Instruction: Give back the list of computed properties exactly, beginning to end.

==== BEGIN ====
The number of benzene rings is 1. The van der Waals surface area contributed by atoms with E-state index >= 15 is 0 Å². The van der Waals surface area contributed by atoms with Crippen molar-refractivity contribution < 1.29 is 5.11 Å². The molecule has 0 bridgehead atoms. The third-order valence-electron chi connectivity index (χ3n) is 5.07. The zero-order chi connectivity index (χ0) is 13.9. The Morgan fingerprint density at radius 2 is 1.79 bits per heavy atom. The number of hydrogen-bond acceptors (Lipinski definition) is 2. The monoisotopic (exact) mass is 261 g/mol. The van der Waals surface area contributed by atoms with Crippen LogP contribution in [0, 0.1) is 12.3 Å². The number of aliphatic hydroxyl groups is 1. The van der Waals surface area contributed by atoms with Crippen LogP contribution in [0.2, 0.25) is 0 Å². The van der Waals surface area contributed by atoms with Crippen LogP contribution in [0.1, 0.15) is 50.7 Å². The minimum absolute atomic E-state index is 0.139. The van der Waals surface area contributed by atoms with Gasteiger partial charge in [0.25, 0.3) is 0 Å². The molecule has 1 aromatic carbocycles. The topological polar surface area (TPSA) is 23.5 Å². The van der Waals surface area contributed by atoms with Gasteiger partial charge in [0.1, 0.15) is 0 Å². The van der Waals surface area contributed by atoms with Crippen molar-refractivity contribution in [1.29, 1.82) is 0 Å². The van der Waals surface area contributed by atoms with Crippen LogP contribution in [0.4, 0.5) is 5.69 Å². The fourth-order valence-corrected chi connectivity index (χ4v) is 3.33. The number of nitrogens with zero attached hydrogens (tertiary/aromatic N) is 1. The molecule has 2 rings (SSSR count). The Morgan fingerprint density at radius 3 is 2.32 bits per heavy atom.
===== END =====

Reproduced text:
The number of benzene rings is 1. The van der Waals surface area contributed by atoms with E-state index >= 15 is 0 Å². The van der Waals surface area contributed by atoms with Crippen molar-refractivity contribution < 1.29 is 5.11 Å². The molecule has 0 bridgehead atoms. The third-order valence-electron chi connectivity index (χ3n) is 5.07. The zero-order chi connectivity index (χ0) is 13.9. The Morgan fingerprint density at radius 2 is 1.79 bits per heavy atom. The number of hydrogen-bond acceptors (Lipinski definition) is 2. The monoisotopic (exact) mass is 261 g/mol. The van der Waals surface area contributed by atoms with Crippen LogP contribution in [0, 0.1) is 12.3 Å². The number of aliphatic hydroxyl groups is 1. The van der Waals surface area contributed by atoms with Crippen LogP contribution in [0.2, 0.25) is 0 Å². The van der Waals surface area contributed by atoms with Crippen LogP contribution in [0.1, 0.15) is 50.7 Å². The minimum absolute atomic E-state index is 0.139. The van der Waals surface area contributed by atoms with Gasteiger partial charge in [0.25, 0.3) is 0 Å². The molecule has 1 aromatic carbocycles. The topological polar surface area (TPSA) is 23.5 Å². The van der Waals surface area contributed by atoms with Gasteiger partial charge in [0.1, 0.15) is 0 Å². The van der Waals surface area contributed by atoms with Crippen molar-refractivity contribution in [1.29, 1.82) is 0 Å². The van der Waals surface area contributed by atoms with Crippen LogP contribution in [0.4, 0.5) is 5.69 Å². The fourth-order valence-corrected chi connectivity index (χ4v) is 3.33. The number of nitrogens with zero attached hydrogens (tertiary/aromatic N) is 1. The molecule has 2 rings (SSSR count). The Morgan fingerprint density at radius 3 is 2.32 bits per heavy atom.